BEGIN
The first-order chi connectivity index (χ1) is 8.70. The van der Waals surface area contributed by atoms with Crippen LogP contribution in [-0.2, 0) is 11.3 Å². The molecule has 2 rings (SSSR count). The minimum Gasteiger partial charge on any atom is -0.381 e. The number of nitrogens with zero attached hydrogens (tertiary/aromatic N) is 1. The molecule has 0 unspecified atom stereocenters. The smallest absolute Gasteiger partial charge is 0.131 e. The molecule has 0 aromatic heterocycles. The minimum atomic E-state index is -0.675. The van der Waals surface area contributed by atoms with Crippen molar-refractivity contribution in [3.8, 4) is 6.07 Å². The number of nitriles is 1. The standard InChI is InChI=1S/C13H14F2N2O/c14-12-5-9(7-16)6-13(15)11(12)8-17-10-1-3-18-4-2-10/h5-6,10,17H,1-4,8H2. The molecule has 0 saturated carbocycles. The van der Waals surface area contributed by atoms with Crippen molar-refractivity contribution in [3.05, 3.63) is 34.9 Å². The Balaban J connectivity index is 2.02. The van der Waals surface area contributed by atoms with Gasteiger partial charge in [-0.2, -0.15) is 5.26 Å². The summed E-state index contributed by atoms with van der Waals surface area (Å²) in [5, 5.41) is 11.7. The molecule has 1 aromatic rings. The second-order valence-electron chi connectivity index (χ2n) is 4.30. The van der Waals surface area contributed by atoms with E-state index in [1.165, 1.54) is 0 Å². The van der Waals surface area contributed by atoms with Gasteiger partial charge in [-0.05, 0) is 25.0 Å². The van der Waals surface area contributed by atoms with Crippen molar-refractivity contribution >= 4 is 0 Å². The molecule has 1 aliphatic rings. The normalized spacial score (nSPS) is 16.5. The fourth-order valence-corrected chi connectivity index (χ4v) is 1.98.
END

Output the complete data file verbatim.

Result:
The first-order chi connectivity index (χ1) is 8.70. The van der Waals surface area contributed by atoms with Crippen LogP contribution in [-0.2, 0) is 11.3 Å². The molecule has 2 rings (SSSR count). The minimum Gasteiger partial charge on any atom is -0.381 e. The number of nitrogens with zero attached hydrogens (tertiary/aromatic N) is 1. The molecule has 0 unspecified atom stereocenters. The smallest absolute Gasteiger partial charge is 0.131 e. The molecule has 0 aromatic heterocycles. The minimum atomic E-state index is -0.675. The van der Waals surface area contributed by atoms with Crippen molar-refractivity contribution in [3.8, 4) is 6.07 Å². The number of nitriles is 1. The standard InChI is InChI=1S/C13H14F2N2O/c14-12-5-9(7-16)6-13(15)11(12)8-17-10-1-3-18-4-2-10/h5-6,10,17H,1-4,8H2. The molecule has 0 saturated carbocycles. The van der Waals surface area contributed by atoms with Crippen molar-refractivity contribution in [3.05, 3.63) is 34.9 Å². The Balaban J connectivity index is 2.02. The van der Waals surface area contributed by atoms with Gasteiger partial charge in [-0.2, -0.15) is 5.26 Å². The summed E-state index contributed by atoms with van der Waals surface area (Å²) in [5, 5.41) is 11.7. The molecule has 1 aromatic rings. The second-order valence-electron chi connectivity index (χ2n) is 4.30. The van der Waals surface area contributed by atoms with E-state index in [1.165, 1.54) is 0 Å². The van der Waals surface area contributed by atoms with Gasteiger partial charge in [-0.05, 0) is 25.0 Å². The van der Waals surface area contributed by atoms with Crippen molar-refractivity contribution >= 4 is 0 Å². The molecule has 1 aliphatic rings. The normalized spacial score (nSPS) is 16.5. The fourth-order valence-corrected chi connectivity index (χ4v) is 1.98.